Eugene Gendlin is a philosopher/psychotherapist who initially developed his ideas in close collaboration with Carl Rogers in the 1950s. His key idea is that each of us has a bodily, somatic experience of our situation, an experience, which he called a felt sense:
“A felt sense is the wholistic, implicit bodily sense of a complex situation” (Gendlin 1996 p.58).
This felt sense is most often experienced in the stomach/chest, though it can also be felt in other areas of the body, such as sensation in muscles, as can be found when actively working with the body (“ok, how about you stand up and show me in your body what that’s like …. What comes up for you from that position”).
Gendlin argued that the felt sense allows for a deeper, more complex and nuanced understanding of ourselves in a situation than reason alone:
“… a felt sense is more reliable than reason because more factors can be sensed than reason can manage” (ibid).
The following is a nice summary of his view:
“Your body feels the complexity of each situation, and enacts much of what you do all day without your needing to think about each move. What you think is of course important, but you can think only a few things at one time. It’s your body that totals up the whole situation and comes up with appropriate actions most of the time. Human bodies live immediately and directly in each situation” (ibid p. 181).
His point is that in our everyday living and familiarity with situations, our bodies respond appropriately to what’s needed without us having to think about it all – as when we drive to work and realise when we arrive that we’ve given no deliberate thought at all to the driving; we’ve been on ‘automatic pilot’ and arrived safely. Put another way, our whole body ‘knows’ what’s happening, what to do next; we have an implicit, embodied understanding which is mostly never articulated or thought about (reminiscent of Gallwey’s Self 2).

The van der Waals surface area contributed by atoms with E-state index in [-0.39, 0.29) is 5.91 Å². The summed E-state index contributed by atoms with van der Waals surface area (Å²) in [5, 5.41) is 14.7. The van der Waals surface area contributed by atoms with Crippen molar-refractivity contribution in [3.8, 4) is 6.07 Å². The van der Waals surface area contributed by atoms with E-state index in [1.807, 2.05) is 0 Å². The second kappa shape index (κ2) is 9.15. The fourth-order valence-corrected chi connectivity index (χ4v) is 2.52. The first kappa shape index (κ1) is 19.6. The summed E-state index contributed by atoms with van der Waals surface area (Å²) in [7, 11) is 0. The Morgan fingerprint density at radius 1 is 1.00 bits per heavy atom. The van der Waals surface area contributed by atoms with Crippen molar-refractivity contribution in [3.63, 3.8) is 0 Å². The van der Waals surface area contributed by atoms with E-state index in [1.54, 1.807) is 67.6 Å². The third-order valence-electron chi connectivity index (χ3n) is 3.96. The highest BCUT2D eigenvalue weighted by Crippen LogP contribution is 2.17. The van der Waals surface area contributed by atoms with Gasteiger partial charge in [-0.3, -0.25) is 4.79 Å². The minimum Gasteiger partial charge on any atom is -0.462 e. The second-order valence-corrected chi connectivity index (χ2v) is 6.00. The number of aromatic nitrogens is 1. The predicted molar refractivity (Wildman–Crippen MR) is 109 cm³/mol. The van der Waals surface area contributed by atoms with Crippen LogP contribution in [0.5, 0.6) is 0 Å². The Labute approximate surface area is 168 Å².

Gendlin’s practice of ‘focusing’ is a way of paying attention to the felt sense, which is initially experienced as an inarticulate somatic ‘something’. You can try this for yourself if you sit for a moment, allow your attention to centre on your body, and ask yourself something like ‘how am I’, or more specifically ‘How am I as I’m going into this meeting (or)about to meet this client …..”. It’s likely that as you do this you’ll become aware of a feeling in your body that isn’t an emotion or a feeling that you can name, something that is hard to articulate but which, at the same time, is intimately connected to your situation. The next step in focusing is finding a way of making that inarticulate felt sense meaningful, symbolising it, most often by finding the word or image that really resonates with it (though I find a memory may come up, or the refrain from a song). For me this focusing process – attending to and making meaningful my felt sense of a situation – is the most powerful and reliable way of making sense of situations I am in, and I trust what comes up far more than I trust my thinking about things.
Gendlin’s view of psychotherapy (and the same for coaching) is that for an intervention to be facilitative it needs to touch upon the client’s felt sense, as the fundamental datum of the client’s own experience of their situation. For example, empathy (the practitioner entering into and giving voice to a sense of what it’s like to be the client in their world) can be so powerful when it helps the client viscerally connect with what’s happening. Or again, gestalt awareness raising (“let’s just stay with that …. What are you aware of…) is all about helping clients connect with and deepen their contact with their felt sense of situations. As the client touches and articulates their felt sense, understanding emerges of the situation and what needs to happen next. In Gendlin’s view, any approach that enables such a process to happen can be facilitative, whether it be psychodynamic (for example an interpretation that really ‘hit’s the spot’), cognitive behavioural, transactional analysis, or whatever. On the other hand, interventions that do not connect with that felt sense will be mostly ineffective; words or activities that engage thinking or doing but have no real purchase on the client’s actual involvement in their world.